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Store Cards, Credit Cards And Loans - How To Borrow Money Effectively.

Written by: Rachel Lane

You don't have to have the lifestyle demands of Paris Hilton to need extra money these days. According to Credit Action, the total UK personal debt was 1,122 billion, a growth of about 10.5% over the previous year and in the UK and each adult in the UK has an average of 4.1 credit cards in their wallet.

In their most recent report, Credit Action also recorded 2.3 million personal loan agreements in the second quarter of 2005. Interesting, the national money education charity discovered a gap between the interest rates advertised for loans and the actual interest rates paid by the borrowers.

So, with such volumes of debt, what is the best way forward in managing your money?

1) Prioritise your spending

Decide what you need to buy and when you need it. If it's not a necessity, put it to the bottom of the list. With Christmas approaching, it's important that you have an awareness of your budget. Make a list of things you need to buy - including Christmas presents. Once you have a list, shop around for the cheapest deal - including some internet research. Thirty minutes of surfing the internet could result in significant savings, which will either reduce outstanding debt or contribute to savings.

2) Prioritise your borrowing

If you borrow money, when do you think you'd be able to pay it back? For example, for smaller amounts of money that could be paid within a shorter period of time - a credit card might be the most flexible way of borrowing money. Alternatively, if you need to borrow a larger sum of money and wish to make the repayments over a longer period of time - then a personal loan could be more effective. Do some homework online, sites such as moneynet and moneyfacts provide online financial product guides and price comparison information.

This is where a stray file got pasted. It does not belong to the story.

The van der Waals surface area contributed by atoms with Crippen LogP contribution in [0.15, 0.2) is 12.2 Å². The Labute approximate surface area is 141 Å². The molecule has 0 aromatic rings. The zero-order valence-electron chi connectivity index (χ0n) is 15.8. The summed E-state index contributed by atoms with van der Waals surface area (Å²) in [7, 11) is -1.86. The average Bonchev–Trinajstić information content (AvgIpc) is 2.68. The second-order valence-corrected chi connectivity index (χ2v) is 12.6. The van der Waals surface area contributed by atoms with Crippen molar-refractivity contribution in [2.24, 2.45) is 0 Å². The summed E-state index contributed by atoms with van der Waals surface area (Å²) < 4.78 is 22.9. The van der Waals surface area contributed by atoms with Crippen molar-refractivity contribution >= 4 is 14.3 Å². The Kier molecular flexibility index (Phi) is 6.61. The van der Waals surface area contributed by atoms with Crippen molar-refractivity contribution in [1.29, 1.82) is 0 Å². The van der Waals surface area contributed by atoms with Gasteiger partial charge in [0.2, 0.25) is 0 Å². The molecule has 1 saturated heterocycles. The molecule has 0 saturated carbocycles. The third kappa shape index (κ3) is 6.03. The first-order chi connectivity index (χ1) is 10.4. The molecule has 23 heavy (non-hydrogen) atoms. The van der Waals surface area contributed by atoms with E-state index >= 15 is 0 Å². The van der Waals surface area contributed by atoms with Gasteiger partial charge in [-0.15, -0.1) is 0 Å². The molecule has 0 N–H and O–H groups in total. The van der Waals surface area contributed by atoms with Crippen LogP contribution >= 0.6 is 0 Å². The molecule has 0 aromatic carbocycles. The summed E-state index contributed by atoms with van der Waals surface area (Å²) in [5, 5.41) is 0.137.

3) Prioritise your requirements

In addition to thinking about how much money you need to borrow and how you want to repay it, you may wish to look at other ways in which your financial products could work for you. Examples include cash-back, reward points, charity donations etc.

4) Never, ever, take out a store card

Whatever the discount the store offers you on the day, remember, it won't be as a gesture of goodwill. Nearly all store cards carry a vastly inflated rate of interest and they rely on you not being able to pay off the balance in full straight away. There is a strong chance that what you ultimately end up paying - is far greater than the discount on the actual day.

5) Do you really need it?

As Christmas approaches, it's easy to spend a little extra on clothes, food and drink and presents. However, if you make a list of what you need and stick to it, you're likely to save yourself more money this way than if you went out impulse shopping.

Resources: http://www.moneynet.co.uk/credit-card/index.shtml http://www.moneynet.co.uk/personal-loan-guide/index.shtml
About the Author

Rachel lives in Scotland and writes for the personal finance blog Cashzilla - a mighty personalfinanosaurus who lives in the Scottish hills near Edinburgh. When he's not writing with Rachel on personal finance issues, Cash (Rich) Zilla sees his girlfriend Nessie - the Loch Ness Monster. Visit: http://www.cashzilla.co.uk

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